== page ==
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Northern Ireland Environment Link Logo
 

News

 

Events

 

May 2017 right left

Scenic Forest Walk

Monday 1st May
Florence Court
Normal Admission, Members Free

Cruise the Lough

Monday 1st May
Crom
Adult £4, Child £2

02
03
04
05

Behind the Scenes — Bluebell Walks

Saturday 6th May
Downhill Demesne and Hezlett House
Normal Admission, Members Free

Car Bazaar

Saturday 6th May
Mount Stewart
Car £5, Van £10, Trailer £15

Spring Plant Fair

Saturday 6th May
Rowallane Garden
Normal Admission, Members Free

Fishery Open Weekend

Saturday 6th May
Carrick–a–Rede
Normal Admission, Members Free

Flutter by Butterfly Trails

Saturday 6th May
Murlough NNR
Normal Admission, Members Free

Dawn Chorus Walk

Sunday 7th May
Mount Stewart
Adult £8, Child £5

Apple Blossom Sundays

Sunday 7th May
Ardress House, Portadown
Normal Admission, Members Free

Ramble with the Ranger

Sunday 7th May
Castle Ward
No Charge, Donations Welcome

Dry Stone Walling

Sunday 7th May
Near Bryansford Village
Free

08
09

Song of The Bog Conference

Wednesday 10th May
Lough Neagh Discovery Centre
Free

11

Bluebell Walks at Mount Stewart

Friday 12th May
Mount Stewart
Normal Admission, Members Free

Evening walk at Connswater Community Greenway in East Belfast

Friday 12th May
Connswater Community Greenway
Free

Biggerféis Festival – Ardglass

Friday 12th May
Discover Ardglass, Bath Street, Ardglass

Dog Agility at Mount Stewart

Saturday 13th May
Castle Ward
Normal Admission, Members Free

Minnownurn Dander

Saturday 13th May
Minnowburn
No Charge, Donations Welcome

Geology Walk at Carrick–a–Rede

Saturday 13th May
Carrick–a–Rede
No Charge, Donations Welcome

Music at the Summer House

Sunday 14th May
Florence Court
Normal Admission, Members Free

Corn Mill Bursts into Life

Sunday 14th May
Castle Ward
Normal Admission, Members Free

15
16
17

Heritage & Philanthropy – Belfast Charitable Society and QUB, The Heritage Project

Thursday 18th May
Clifton House Belfast
Free

Candlelit Tour

Friday 19th May
Castle Coole
Adult £10

Public Good by Private Means?

Friday 19th May
The Performance Area, Linen Hall Library
Free

Geology Walk at Glenoe Waterfall

Saturday 20th May
Glenoe Waterfall
No Charge, Donations Welcome

Gilford Castle, Gilford Village – Vegetation Removal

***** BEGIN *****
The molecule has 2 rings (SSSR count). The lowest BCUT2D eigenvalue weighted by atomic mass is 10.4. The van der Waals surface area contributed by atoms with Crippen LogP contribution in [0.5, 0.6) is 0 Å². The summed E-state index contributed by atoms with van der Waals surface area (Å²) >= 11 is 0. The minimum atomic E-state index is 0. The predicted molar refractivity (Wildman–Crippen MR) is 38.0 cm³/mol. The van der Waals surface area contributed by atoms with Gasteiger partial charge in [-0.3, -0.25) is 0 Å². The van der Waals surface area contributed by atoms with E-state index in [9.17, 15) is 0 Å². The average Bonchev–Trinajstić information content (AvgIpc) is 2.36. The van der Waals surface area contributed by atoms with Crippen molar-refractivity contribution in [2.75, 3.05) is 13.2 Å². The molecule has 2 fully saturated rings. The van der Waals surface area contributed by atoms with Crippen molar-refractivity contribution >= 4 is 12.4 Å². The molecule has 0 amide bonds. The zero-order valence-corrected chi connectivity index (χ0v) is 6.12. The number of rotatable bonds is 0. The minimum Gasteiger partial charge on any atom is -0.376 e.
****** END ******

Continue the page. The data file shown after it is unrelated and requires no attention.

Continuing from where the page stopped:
Sunday 21st May
Gilford Castle
Free

22
23

CEDaR Training Courses 2017

Wednesday 24th May
See table above
See table above

Next steps for renewable energy in the UK

Thursday 25th May
The Caledonian Club, 9 Halkin Street, London SW1X 7DR
See website for details

26

Soap Making Masterclass

Saturday 27th May
Rowallane Garden
Adult £25

Explore a Spring Garden

Saturday 27th May
Mount Stewart
Adult £10 Child £5

Geology Walk at White Park Bay

Saturday 27th May
White Park Bay
No Charge, Donations Welcome

Country Fair at Florence Court

Sunday 28th May
Florence Court
Normal Admission, Members Free

Jazz in the Garden at Mount Stewart

Sunday 28th May
Mount Stewart
Normal Admission, Members Free

RFS NI Woodland Fair 2017

Sunday 28th May
Clandeboye Estate

Cruise the Lough at Crom

Monday 29th May
Crom
Adult £4, Child £2

GIs at the Gaol!

Monday 29th May
Down County Museum
Free

30

LIFE 2017 call for project proposals: A new opportunity for green jobs and growth

Wednesday 31st May
Brussels, Hotel Crown Plaza – Le Palace Plenary room
Free

   

Energy

Northern Ireland has a significant renewable energy resource which urgently needs to be utilised to meet the Executive’s commitment to source 40% of its electricity from renewable sources by 2020.

Energy

Northern Ireland has a significant renewable energy resource which, if harnessed appropriately, can contribute to addressing major social issues such as climate change, fuel poverty, energy security and rising energy costs.  NIEL therefore endorses a move away from fossil fuel derived energy and instead supports the development of a low carbon economy based on substantially increasing investment in renewable energy infrastructure. 

Since the beginning of this century there has been rapid growth in the use of land in Northern Ireland for renewable energy generation.  Approximately 15% of Northern Ireland’s annual electricity is now supplied from indigenous renewable sources.  However, considerable investment and cross–sectoral collaboration is required if Northern Ireland is to establish a truly low carbon economy  and fulfil the requirements of the Renewable Energy Directive and the targets included in the Northern Ireland Strategic Energy Framework (40% of electricity consumed from indigenous renewable sources by 2020).

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In 2014, the low carbon and renewable energy (LCRE) economy generated £46.2 billion turnover.